A "suspicious transaction" means a transaction which
(a) gives rise to a reasonable suspicion that it may involve –
(i) the laundering of money or the proceeds of any crime; or
(ii) funds linked or related to, or to be used for, terrorism or acts of terrorism or by proscribed organisations, whether or not the funds represent the proceeds of a crime;
(b) is made in circumstances of unusual or unjustified complexity;
(c) appears to have no economic justification or lawful objective;
(d) is made by or on behalf of a person whose identity has not been established to the satisfaction of the person with whom the transaction is made; or
(e) gives rise to suspicion for any other reason.
A "transaction" includes -
(a) opening an account, issuing a passbook, renting a safe deposit box, entering into a fiduciary relationship or establishing any other business relationship, whether electronically or otherwise; and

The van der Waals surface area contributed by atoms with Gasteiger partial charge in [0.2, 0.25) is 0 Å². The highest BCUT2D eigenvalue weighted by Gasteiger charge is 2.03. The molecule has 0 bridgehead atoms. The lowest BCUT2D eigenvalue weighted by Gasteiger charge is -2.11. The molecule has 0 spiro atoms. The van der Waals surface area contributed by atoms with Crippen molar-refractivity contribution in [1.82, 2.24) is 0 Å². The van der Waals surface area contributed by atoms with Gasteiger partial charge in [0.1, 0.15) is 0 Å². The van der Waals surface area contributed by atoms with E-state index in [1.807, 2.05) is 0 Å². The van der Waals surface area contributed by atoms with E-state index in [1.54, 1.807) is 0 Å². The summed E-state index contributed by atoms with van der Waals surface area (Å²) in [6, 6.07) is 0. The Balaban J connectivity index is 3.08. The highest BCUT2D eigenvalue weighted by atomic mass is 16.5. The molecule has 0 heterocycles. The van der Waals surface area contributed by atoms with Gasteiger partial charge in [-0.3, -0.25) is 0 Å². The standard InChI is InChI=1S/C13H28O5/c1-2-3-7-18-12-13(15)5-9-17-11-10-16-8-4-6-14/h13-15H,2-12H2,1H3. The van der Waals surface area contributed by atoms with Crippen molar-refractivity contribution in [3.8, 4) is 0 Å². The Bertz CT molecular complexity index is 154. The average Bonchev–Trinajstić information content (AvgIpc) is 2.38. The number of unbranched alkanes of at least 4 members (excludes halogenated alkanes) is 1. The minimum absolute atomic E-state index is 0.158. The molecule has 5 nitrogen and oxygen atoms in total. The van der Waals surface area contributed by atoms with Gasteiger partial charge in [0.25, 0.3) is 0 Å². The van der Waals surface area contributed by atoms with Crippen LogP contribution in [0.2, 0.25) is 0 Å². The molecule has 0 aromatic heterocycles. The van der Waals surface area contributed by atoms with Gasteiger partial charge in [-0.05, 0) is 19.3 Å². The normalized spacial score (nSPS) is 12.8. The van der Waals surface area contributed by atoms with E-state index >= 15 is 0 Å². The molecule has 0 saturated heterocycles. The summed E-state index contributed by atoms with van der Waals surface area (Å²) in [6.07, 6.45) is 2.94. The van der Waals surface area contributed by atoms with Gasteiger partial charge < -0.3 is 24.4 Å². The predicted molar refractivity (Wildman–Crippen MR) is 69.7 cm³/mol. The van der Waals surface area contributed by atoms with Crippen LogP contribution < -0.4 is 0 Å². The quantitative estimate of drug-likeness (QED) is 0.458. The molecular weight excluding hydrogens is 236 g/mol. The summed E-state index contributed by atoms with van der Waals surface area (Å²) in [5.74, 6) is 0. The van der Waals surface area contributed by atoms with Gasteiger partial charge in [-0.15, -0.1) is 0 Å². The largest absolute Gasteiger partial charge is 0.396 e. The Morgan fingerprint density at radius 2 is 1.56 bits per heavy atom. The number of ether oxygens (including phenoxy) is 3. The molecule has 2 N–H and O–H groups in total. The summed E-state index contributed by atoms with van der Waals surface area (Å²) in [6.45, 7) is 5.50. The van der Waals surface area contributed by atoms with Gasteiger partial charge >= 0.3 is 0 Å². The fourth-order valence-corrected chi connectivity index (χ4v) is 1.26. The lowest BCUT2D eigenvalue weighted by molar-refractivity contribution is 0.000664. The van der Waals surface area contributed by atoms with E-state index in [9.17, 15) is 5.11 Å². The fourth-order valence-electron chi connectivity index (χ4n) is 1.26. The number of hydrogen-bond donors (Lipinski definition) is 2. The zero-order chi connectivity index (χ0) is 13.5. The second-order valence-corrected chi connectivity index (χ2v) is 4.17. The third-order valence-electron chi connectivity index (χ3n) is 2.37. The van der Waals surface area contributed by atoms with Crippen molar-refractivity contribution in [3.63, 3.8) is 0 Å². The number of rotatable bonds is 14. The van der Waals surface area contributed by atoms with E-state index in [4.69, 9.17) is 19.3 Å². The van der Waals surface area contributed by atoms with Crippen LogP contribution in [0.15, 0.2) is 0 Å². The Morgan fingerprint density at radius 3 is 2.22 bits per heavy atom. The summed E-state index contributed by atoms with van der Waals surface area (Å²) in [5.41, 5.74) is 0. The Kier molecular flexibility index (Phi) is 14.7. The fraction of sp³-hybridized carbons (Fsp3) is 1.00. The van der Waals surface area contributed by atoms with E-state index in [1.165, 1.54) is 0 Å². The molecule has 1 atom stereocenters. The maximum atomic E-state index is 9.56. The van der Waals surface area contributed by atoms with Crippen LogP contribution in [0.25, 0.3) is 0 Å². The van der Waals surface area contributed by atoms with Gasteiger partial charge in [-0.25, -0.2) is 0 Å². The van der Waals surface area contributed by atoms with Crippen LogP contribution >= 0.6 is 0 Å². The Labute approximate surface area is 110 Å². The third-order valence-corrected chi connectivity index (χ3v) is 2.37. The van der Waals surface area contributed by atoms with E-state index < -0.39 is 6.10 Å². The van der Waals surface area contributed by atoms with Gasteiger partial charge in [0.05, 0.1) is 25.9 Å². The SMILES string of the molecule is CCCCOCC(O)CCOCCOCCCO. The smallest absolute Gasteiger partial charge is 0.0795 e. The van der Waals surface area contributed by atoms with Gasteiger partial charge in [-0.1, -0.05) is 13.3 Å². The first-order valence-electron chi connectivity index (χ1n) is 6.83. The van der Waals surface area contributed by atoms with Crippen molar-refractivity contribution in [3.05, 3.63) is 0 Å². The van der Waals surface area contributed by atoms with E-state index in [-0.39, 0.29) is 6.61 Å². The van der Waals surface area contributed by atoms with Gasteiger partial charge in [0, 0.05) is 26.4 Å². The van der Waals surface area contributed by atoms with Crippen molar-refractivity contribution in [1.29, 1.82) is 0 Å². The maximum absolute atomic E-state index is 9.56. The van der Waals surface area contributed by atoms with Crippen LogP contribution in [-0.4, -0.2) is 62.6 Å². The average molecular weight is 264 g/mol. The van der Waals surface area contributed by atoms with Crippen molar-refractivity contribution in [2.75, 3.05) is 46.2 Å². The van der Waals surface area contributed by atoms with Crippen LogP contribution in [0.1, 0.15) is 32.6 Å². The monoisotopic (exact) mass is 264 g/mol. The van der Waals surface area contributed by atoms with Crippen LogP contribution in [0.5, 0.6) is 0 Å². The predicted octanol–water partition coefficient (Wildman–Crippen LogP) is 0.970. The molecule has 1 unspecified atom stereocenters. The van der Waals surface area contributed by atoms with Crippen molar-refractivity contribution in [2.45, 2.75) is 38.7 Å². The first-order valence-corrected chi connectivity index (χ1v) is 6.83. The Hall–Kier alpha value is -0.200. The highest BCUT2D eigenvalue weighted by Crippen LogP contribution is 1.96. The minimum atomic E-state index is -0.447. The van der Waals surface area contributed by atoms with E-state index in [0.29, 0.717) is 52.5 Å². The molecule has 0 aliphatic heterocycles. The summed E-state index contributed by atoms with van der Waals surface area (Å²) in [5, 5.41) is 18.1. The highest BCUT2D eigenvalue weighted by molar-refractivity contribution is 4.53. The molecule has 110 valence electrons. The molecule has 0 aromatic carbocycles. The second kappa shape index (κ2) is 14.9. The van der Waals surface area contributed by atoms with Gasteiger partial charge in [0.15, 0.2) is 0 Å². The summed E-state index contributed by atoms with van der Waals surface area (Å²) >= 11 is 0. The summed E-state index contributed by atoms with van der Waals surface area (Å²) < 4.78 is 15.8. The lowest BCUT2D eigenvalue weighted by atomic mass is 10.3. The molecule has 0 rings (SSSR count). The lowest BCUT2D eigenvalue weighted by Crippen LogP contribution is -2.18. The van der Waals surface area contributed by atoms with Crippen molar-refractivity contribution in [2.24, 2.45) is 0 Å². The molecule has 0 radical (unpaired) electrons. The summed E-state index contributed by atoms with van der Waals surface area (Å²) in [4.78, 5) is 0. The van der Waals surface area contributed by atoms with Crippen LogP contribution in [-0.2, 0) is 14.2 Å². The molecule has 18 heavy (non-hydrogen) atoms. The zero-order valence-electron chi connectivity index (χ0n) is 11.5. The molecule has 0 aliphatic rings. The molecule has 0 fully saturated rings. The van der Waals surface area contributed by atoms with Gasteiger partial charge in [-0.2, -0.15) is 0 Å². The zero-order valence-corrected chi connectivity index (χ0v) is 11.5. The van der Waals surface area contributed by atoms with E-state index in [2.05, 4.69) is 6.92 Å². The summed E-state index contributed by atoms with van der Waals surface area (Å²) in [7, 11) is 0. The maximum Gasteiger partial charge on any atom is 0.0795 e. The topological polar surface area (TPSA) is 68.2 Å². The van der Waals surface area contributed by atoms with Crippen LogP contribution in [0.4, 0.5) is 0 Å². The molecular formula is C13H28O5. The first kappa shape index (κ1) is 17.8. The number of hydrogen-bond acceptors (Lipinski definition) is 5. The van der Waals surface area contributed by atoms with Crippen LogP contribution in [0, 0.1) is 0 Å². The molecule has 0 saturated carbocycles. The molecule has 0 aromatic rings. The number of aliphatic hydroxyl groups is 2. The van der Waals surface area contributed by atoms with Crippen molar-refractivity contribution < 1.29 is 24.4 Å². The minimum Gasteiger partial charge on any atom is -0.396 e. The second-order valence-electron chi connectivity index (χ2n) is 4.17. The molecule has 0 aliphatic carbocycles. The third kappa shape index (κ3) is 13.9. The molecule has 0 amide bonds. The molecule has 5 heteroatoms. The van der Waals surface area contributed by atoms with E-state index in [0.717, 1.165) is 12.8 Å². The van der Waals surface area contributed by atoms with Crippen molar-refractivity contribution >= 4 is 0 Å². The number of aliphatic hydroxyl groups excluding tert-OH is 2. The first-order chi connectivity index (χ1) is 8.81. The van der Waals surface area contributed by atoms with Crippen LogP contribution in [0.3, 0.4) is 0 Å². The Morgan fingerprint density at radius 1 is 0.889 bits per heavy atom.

(b) a proposed transaction.
It is the profit resulting from someone’s involvement in criminal conduct. It includes money, shares and any property. Examples are the proceeds of Tax Evasion, the receipt of a bribe and benefits to a business from failing to comply with the law.
A predicate offence is the criminal activity from which the proceeds of the crime are derived. Money laundering is a derivative crime. Its status as a crime depends on the genesis of the funds involved.